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Acquisitions of goods and services as supporting R&D activities

19 July 2023

4 min read


Published by:

Nikhil Sachdev

Acquisitions of goods and services as supporting R&D activities

The recent decision of the Federal Court in T.D.S. Biz Pty Ltd v Commissioner of Taxation [2023] FCA 710 emphasises that the acquisition of a good or service that is not off the shelf can constitute a supporting R&D activity requiring registration for the research and development tax incentive (RDTI).

In the decision the Federal Court upheld the Commissioner of Taxation’s (Commissioner) decision to deny T.D.S. Biz Pty Ltd’s (TDS) RDTI claim because a supporting R&D activity was carried out overseas, however, was not covered by an overseas finding as required – TDS had understood that overseas acquisitions of components for its electric tricycle prototype was a mere acquisition of components required for activities solely undertaken in Australia, and therefore, did not constitute an “activity” for the purpose of the RDTI.

The decision is a reminder to seek advice early in the RDTI process and ensure that the legal requirements are clearly satisfied before making a claim.


In this case, TDS had commenced designing and developing an electric tricycle in the 2014 income year and had registered aspects of the activities undertaken to do so as R&D activities.

TDS acquired some vehicle and electrical components from China that were customised by a service provider located in China for TDS to use according to TDS provided specifications. TDS claimed expenditure of approximately $1.6 million for amounts paid to the Chinese service provider for those services (Overseas Expenditure).

To be eligible for the RDTI, an R&D activity that is conducted for an R&D entity solely outside of Australia must be covered by an overseas finding that is obtained in advance of the activity being undertaken. That is, where an overseas finding is not obtained in advance of activities being undertaken there is no discretion or power to allow one to be obtained at a later date. TDS did not have an overseas finding for the work undertaken in China.

The Commissioner undertook a review and determined that the vehicle and electrical components purchased from China constituted a supporting R&D activity that ought to have been registered. Amended assessments were issued to TDS denying the Overseas Expenditure as R&D expenditure and allowing it as a general deduction instead.

TDS contended that the Overseas Expenditure was for the “mere supply of parts and components from China for the dominant purpose of supporting the core R&D activities”. Accordingly, an overseas finding was not applicable as no R&D activities were conducted outside Australia. TDS objected to the Commissioner’s amended assessments on that basis but the objection was disallowed.

On review in the Administrative Appeals Tribunal (AAT), it was found that the development of the component parts were supporting activities conducted entirely overseas and that as there was no overseas finding they were not eligible for the RDTI. In the AAT, a finding of fact was made that the activities were much more than ‘mere supply’ and involved the ‘design, development and fabrication… for the assembly of the project’s prototypes.’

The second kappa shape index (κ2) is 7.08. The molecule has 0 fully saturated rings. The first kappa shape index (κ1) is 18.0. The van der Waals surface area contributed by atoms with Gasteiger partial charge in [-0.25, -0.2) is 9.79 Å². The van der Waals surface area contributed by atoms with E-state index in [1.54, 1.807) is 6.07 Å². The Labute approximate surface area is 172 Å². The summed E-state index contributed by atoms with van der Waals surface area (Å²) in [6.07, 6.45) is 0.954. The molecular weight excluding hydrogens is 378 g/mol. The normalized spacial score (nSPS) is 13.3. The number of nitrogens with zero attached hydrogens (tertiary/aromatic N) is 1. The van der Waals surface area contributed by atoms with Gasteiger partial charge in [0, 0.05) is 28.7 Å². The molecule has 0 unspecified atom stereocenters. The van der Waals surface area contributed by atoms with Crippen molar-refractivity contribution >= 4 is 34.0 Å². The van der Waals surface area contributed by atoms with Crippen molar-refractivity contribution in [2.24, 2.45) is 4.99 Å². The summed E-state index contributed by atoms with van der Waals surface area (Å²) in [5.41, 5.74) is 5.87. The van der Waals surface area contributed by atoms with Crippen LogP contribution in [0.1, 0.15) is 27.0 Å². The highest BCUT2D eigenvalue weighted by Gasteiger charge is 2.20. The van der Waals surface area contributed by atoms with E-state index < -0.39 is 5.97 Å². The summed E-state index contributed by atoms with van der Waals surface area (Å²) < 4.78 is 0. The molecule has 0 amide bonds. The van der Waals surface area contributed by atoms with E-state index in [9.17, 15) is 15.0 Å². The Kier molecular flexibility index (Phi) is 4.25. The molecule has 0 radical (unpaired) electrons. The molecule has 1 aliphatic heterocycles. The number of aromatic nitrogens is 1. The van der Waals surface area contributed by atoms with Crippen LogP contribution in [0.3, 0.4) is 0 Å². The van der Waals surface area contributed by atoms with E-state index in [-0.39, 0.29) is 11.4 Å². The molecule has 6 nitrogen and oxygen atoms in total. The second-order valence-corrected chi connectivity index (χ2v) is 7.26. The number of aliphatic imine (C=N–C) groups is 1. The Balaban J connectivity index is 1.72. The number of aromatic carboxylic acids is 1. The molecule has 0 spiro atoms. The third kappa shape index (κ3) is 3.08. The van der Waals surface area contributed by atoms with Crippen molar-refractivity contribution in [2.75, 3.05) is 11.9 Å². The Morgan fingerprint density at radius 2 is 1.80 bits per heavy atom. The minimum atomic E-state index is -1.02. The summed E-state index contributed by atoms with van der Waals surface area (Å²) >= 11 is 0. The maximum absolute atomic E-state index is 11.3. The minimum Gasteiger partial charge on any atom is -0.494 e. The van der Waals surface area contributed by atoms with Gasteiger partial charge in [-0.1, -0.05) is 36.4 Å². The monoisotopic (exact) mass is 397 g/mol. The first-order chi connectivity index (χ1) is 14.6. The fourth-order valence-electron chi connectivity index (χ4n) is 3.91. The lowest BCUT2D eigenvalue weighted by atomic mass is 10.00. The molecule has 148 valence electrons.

That decision was appealed to the Federal Court with the Federal Court also deciding in the Commissioner’s favour. The Federal Court’s reasoning differed focusing on the breadth of the meaning of “supporting R&D activities” and finding that it could extend to activities that produce goods or services, stating:

“… supporting activities do not necessarily have to involve any actual research and development if other criteria are met as set out in s355-30(2)… so long as supporting R&D activities are directly related to core R&D activities, they may extend to activities that are not themselves core R&D activities… or to activities that produce goods or services, or to activities directly related to producing goods or services, provided that they are undertaken for the dominant purpose of supporting core R&D activities”.

Key takeaways

The decision is a reminder to seek advice early in the RDTI process – before activities are commenced – and ensure that the legal requirements are clearly satisfied before making a claim.

The decision has clarified the meaning of what constitutes a supporting R&D activity for RDTI purposes –adopting an expansive definition that will be of benefit to most RDTI claimants. That noted, the nexus of supporting R&D activities to core R&D activities is still very much a focus of the enquiry and one that does often required detailed and careful analysis.

For those using overseas suppliers the decision does mean that caution should be exercised in claiming expenditure related to those supplies and advice should be sought earlier to understand whether an overseas finding ought to be sought. 

Holding Redlich regularly assists businesses undertaking R&D. We bring a wealth of expertise and experience and are well placed to advise taxpayers throughout the RDTI process on all matters related to legal interpretations of the requirements, and in any audits or engagements with AusIndustry or the ATO and litigation stemming from the same.

If you have any questions about this article, please get in touch with our authors below.

The information in this article is of a general nature and is not intended to address the circumstances of any particular individual or entity. Although we endeavour to provide accurate and timely information, we do not guarantee that the information in this article is accurate at the date it is received or that it will continue to be accurate in the future.

Published by:

Nikhil Sachdev

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